Why do you need to pipe a string to the stdin? can't you just write the string to stdin? –  Giuseppe Pes Dec 13 '13 at 20:12
    
@GiuseppePes I want to send a little string to the STDIN and then to pipe a socket to the STDIN! Any idea? –  grufo Dec 13 '13 at 21:10

2 Answers 2

This can be achieved by replacing the file descriptor STDIN_FILENO with the opened socket using dup2(). You should also then close the original socket in the child process:

dup2(socket_fd, STDIN_FILENO);
close(socket_fd); ; 
execve("cgi_process", args, env);

The execve puts into execution another process whose STDIN is bound to socket_fd.

share|improve this answer
    
With this example the little string is lost. I need to concatenate a little string followed by what the socket sends, together, to the STDIN_FILENO of the CGI. So, in few words, when the CGI program do read(STDIN_FILENO, ...) it musts receive the little string and then start to receive from the socket (like what I made with a pipe). Is it possible without sending the whole content before? Or, have you any possible alternative to the “preload” I made? –  grufo Dec 14 '13 at 15:56
    
Essentially I want the STDIN to be be composed of two parts: [ MY_LITTLE_STRING ---- WHAT_THE_SOCKET_SENDS_BUT_NOT_YET_KNOWN ] and the CGI should read from it, starting to “talk” with the socket only after have read the string contained within the STDIN. Instead, the STDIN I made with my actual code is the following: [ MY_LITTLE_STRING ---- WHAT_THE_SOCKET_*SENT*_ALREADY_PRELOADED_AND_PIPED ] Is that clear now? I want to avoid any kind of “preload”. –  grufo Dec 14 '13 at 16:13

Solved!!

I just had to put the sending process inside the parent rather than the child. In this way the CGI is executed immediately:

if (pipe(cgiPipe))
{
  perror("pipe");
}

cgiPid = fork();

if (cgiPid == 0)
{

  /* child */

  /* piping the POST content... */

  close(cgiPipe[1]);

  /* redirecting the output of the pipe to the STDIN of the child process */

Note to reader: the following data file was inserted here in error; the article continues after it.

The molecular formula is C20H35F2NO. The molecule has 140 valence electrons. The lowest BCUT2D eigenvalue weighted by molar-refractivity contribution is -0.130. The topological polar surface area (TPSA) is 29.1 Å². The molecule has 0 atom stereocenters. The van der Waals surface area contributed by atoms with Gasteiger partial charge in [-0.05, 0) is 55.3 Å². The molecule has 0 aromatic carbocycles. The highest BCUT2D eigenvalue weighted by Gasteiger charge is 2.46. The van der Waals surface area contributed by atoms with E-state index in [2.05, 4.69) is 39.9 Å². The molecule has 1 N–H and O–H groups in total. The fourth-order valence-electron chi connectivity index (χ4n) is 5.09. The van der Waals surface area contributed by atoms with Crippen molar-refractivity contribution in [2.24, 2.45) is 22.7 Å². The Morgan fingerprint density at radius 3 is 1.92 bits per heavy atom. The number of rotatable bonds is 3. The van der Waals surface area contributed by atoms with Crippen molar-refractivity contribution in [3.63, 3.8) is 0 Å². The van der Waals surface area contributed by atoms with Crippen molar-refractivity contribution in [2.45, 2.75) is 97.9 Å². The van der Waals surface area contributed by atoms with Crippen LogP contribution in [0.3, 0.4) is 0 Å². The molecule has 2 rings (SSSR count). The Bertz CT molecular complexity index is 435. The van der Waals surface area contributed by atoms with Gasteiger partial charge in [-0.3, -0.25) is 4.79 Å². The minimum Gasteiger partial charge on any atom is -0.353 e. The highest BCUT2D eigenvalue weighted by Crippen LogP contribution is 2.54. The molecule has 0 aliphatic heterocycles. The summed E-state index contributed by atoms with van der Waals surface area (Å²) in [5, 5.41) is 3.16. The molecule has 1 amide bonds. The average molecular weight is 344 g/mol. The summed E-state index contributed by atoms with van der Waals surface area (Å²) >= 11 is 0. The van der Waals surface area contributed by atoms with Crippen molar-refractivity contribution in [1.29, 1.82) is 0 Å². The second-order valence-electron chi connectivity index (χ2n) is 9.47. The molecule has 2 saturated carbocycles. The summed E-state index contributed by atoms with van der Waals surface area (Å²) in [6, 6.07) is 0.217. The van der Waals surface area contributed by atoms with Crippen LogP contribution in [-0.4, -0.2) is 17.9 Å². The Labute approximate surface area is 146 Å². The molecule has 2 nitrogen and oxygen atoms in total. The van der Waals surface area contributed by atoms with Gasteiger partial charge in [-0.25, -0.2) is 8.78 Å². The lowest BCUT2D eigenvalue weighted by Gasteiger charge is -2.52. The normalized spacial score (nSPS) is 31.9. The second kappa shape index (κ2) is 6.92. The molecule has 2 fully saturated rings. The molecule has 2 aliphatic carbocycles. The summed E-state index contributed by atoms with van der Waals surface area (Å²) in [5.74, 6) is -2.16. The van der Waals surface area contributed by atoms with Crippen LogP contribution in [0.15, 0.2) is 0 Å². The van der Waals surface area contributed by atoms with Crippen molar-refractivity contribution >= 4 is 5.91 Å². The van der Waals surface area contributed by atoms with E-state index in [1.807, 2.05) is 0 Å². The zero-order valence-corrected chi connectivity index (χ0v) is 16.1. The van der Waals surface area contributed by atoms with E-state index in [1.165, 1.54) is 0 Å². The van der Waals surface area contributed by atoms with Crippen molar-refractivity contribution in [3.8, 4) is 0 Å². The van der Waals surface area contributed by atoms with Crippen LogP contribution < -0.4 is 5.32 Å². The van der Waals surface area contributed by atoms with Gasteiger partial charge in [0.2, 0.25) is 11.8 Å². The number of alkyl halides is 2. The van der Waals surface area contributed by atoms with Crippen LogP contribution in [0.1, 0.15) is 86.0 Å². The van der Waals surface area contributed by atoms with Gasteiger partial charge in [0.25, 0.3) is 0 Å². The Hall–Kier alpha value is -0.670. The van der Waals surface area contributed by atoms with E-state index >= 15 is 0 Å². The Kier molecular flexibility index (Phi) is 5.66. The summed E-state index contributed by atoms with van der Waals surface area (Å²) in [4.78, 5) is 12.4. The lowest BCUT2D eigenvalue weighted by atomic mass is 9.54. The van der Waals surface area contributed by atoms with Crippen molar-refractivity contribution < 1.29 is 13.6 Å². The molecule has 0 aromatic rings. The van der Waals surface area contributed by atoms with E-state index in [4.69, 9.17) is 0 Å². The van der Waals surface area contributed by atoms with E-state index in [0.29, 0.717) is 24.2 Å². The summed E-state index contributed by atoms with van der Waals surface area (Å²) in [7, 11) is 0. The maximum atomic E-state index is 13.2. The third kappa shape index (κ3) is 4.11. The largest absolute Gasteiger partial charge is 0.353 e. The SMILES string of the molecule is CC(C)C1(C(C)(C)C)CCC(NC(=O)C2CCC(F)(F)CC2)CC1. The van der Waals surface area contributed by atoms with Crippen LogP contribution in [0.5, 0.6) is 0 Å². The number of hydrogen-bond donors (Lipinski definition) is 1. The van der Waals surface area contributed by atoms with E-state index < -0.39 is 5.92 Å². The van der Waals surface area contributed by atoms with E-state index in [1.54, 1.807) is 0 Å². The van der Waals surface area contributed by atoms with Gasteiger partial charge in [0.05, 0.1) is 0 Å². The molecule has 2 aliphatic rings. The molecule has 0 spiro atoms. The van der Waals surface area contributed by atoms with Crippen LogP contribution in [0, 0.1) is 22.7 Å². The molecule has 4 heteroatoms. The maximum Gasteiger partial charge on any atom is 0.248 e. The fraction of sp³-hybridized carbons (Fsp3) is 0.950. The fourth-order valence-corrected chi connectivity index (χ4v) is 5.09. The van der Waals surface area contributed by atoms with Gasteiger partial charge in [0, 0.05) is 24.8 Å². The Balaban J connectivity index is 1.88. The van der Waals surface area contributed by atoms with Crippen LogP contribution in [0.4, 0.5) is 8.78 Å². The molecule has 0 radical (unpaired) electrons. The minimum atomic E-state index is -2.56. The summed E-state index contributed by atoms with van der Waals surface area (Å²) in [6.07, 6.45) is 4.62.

dup2(cgiPipe[0], STDIN_FILENO);
  /* redirecting STDOUT of the child process to the remote client */
  dup2(nRemote, STDOUT_FILENO);
  setuid(nUserID);

  if (execve(sLocalPath, NULL, aCGIEnv))
  {
    /* unable to execute CGI... */
    perror("execve");
    sendString(nRemote,
        "HTTP/1.1 200 OK\r\n"
        "Content-length: 97\r\n"
        "Content-Type: text/html\r\n\r\n"
        "<!doctype html><html><head><title>CGI Error</title></head><body><h1>CGI Error.</h1></body></html>\r\n"
    );
  }

  goto closeThread;

}
else if (cgiPid > 0)
{

  /* parent */

  close(cgiPipe[0]);

  /* first, send the truncated part of the POST string contained within the request string... */
  if (nPOSTLength && (nSentChrs = write(cgiPipe[1], sPOSTSegment, 
      nReqLen + requestString - sPOSTSegment)) > 0)
  {
    nPOSTLength -= nSentChrs;

    /* after, read and send the rest of the POST string not received yet... */
    while (nPOSTLength > 0 && (nReadChrs = read(nRemote, reservedBuffer, 
        BUFFER_SIZE_PER_USER)) > 0 && (nSentChrs = write(cgiPipe[1], reservedBuffer, 
        nReadChrs)) > 0 && nReadChrs == nSentChrs)
    {
      nPOSTLength -= nReadChrs;
    }

    if (nReadChrs < 0)
    {
      printf("Error reading POST string.\n");
      goto closeThread;
    }
    if (nSentChrs < 0)
    {
      printf("Error sending POST string.\n");
      goto closeThread;
    }
  }
  else
  {
    write(cgiPipe[1], "(null)", 6);
  }

  /* wait for child process. */
  if (waitpid(cgiPid, NULL, 0) == -1)
  {
    perror("wait");
  }

  goto closeThread;

}
else
{

  /* parent */

  perror("fork");

  /* let's try to send it as normal file, if the user has the right permissions... */

}

Thank you for your help!

And… let's hope to see a remote control for GNUNet as early as possble! :)